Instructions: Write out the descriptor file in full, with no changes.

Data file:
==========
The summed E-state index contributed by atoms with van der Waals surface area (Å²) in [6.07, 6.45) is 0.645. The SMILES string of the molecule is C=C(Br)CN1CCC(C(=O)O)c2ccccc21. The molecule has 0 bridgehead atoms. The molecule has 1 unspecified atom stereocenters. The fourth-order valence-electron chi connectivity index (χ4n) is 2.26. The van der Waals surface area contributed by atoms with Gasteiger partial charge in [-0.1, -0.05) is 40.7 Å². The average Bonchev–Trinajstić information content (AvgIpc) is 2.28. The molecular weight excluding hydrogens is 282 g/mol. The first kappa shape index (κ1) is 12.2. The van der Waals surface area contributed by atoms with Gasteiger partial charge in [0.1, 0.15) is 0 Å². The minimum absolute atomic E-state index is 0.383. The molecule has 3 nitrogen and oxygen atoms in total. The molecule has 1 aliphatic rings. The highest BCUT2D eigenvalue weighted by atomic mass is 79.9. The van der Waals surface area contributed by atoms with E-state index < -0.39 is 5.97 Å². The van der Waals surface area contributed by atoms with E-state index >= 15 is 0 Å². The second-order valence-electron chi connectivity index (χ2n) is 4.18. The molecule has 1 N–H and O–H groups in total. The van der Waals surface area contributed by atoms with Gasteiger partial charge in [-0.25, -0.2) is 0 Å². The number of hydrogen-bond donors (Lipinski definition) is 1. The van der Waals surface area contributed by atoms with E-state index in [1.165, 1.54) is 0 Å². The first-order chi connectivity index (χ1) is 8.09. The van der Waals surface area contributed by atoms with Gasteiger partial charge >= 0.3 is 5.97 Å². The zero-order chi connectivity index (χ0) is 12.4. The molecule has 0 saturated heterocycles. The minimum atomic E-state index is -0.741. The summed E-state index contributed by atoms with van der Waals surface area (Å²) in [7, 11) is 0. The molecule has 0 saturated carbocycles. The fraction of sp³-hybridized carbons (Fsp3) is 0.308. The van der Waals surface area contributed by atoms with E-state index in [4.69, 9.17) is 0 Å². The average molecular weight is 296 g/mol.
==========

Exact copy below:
The summed E-state index contributed by atoms with van der Waals surface area (Å²) in [6.07, 6.45) is 0.645. The SMILES string of the molecule is C=C(Br)CN1CCC(C(=O)O)c2ccccc21. The molecule has 0 bridgehead atoms. The molecule has 1 unspecified atom stereocenters. The fourth-order valence-electron chi connectivity index (χ4n) is 2.26. The van der Waals surface area contributed by atoms with Gasteiger partial charge in [-0.1, -0.05) is 40.7 Å². The average Bonchev–Trinajstić information content (AvgIpc) is 2.28. The molecular weight excluding hydrogens is 282 g/mol. The first kappa shape index (κ1) is 12.2. The van der Waals surface area contributed by atoms with Gasteiger partial charge in [0.1, 0.15) is 0 Å². The minimum absolute atomic E-state index is 0.383. The molecule has 3 nitrogen and oxygen atoms in total. The molecule has 1 aliphatic rings. The highest BCUT2D eigenvalue weighted by atomic mass is 79.9. The van der Waals surface area contributed by atoms with E-state index < -0.39 is 5.97 Å². The van der Waals surface area contributed by atoms with E-state index >= 15 is 0 Å². The second-order valence-electron chi connectivity index (χ2n) is 4.18. The molecule has 1 N–H and O–H groups in total. The van der Waals surface area contributed by atoms with Gasteiger partial charge in [-0.25, -0.2) is 0 Å². The number of hydrogen-bond donors (Lipinski definition) is 1. The van der Waals surface area contributed by atoms with E-state index in [1.165, 1.54) is 0 Å². The first-order chi connectivity index (χ1) is 8.09. The van der Waals surface area contributed by atoms with Gasteiger partial charge >= 0.3 is 5.97 Å². The zero-order chi connectivity index (χ0) is 12.4. The molecule has 0 saturated heterocycles. The minimum atomic E-state index is -0.741. The summed E-state index contributed by atoms with van der Waals surface area (Å²) in [7, 11) is 0. The molecule has 0 saturated carbocycles. The fraction of sp³-hybridized carbons (Fsp3) is 0.308. The van der Waals surface area contributed by atoms with E-state index in [4.69, 9.17) is 0 Å². The average molecular weight is 296 g/mol.